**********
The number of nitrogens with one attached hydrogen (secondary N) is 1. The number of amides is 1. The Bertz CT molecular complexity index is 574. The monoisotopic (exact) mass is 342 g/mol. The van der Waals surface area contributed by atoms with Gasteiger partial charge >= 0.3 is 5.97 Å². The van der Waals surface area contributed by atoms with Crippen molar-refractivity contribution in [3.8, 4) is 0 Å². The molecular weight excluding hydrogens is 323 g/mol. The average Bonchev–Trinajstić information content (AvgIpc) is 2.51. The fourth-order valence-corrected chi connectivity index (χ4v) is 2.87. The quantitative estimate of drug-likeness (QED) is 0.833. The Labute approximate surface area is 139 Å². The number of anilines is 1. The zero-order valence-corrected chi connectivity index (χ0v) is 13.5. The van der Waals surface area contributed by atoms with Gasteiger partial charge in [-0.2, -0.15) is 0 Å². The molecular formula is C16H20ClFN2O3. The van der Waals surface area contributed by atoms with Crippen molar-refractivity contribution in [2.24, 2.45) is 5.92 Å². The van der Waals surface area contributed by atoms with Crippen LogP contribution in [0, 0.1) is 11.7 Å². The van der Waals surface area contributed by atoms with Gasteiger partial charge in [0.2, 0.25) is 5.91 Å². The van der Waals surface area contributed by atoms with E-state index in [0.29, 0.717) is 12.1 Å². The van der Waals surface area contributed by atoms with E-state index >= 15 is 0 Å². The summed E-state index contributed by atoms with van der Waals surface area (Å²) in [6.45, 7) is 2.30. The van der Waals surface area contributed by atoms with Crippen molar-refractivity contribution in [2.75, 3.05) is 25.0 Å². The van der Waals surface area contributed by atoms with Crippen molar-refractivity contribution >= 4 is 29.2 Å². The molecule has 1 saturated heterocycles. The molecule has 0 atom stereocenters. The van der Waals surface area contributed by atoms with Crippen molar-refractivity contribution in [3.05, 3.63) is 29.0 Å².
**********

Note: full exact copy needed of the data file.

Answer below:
The number of nitrogens with one attached hydrogen (secondary N) is 1. The number of amides is 1. The Bertz CT molecular complexity index is 574. The monoisotopic (exact) mass is 342 g/mol. The van der Waals surface area contributed by atoms with Gasteiger partial charge >= 0.3 is 5.97 Å². The van der Waals surface area contributed by atoms with Crippen molar-refractivity contribution in [3.8, 4) is 0 Å². The molecular weight excluding hydrogens is 323 g/mol. The average Bonchev–Trinajstić information content (AvgIpc) is 2.51. The fourth-order valence-corrected chi connectivity index (χ4v) is 2.87. The quantitative estimate of drug-likeness (QED) is 0.833. The Labute approximate surface area is 139 Å². The number of anilines is 1. The zero-order valence-corrected chi connectivity index (χ0v) is 13.5. The van der Waals surface area contributed by atoms with Gasteiger partial charge in [-0.2, -0.15) is 0 Å². The molecular formula is C16H20ClFN2O3. The van der Waals surface area contributed by atoms with Crippen molar-refractivity contribution in [2.24, 2.45) is 5.92 Å². The van der Waals surface area contributed by atoms with Crippen LogP contribution in [0, 0.1) is 11.7 Å². The van der Waals surface area contributed by atoms with Gasteiger partial charge in [0.2, 0.25) is 5.91 Å². The van der Waals surface area contributed by atoms with E-state index in [0.29, 0.717) is 12.1 Å². The van der Waals surface area contributed by atoms with E-state index >= 15 is 0 Å². The summed E-state index contributed by atoms with van der Waals surface area (Å²) in [6.45, 7) is 2.30. The van der Waals surface area contributed by atoms with Crippen molar-refractivity contribution in [2.75, 3.05) is 25.0 Å². The van der Waals surface area contributed by atoms with Crippen molar-refractivity contribution >= 4 is 29.2 Å². The molecule has 1 saturated heterocycles. The molecule has 0 atom stereocenters. The van der Waals surface area contributed by atoms with Crippen molar-refractivity contribution in [3.05, 3.63) is 29.0 Å².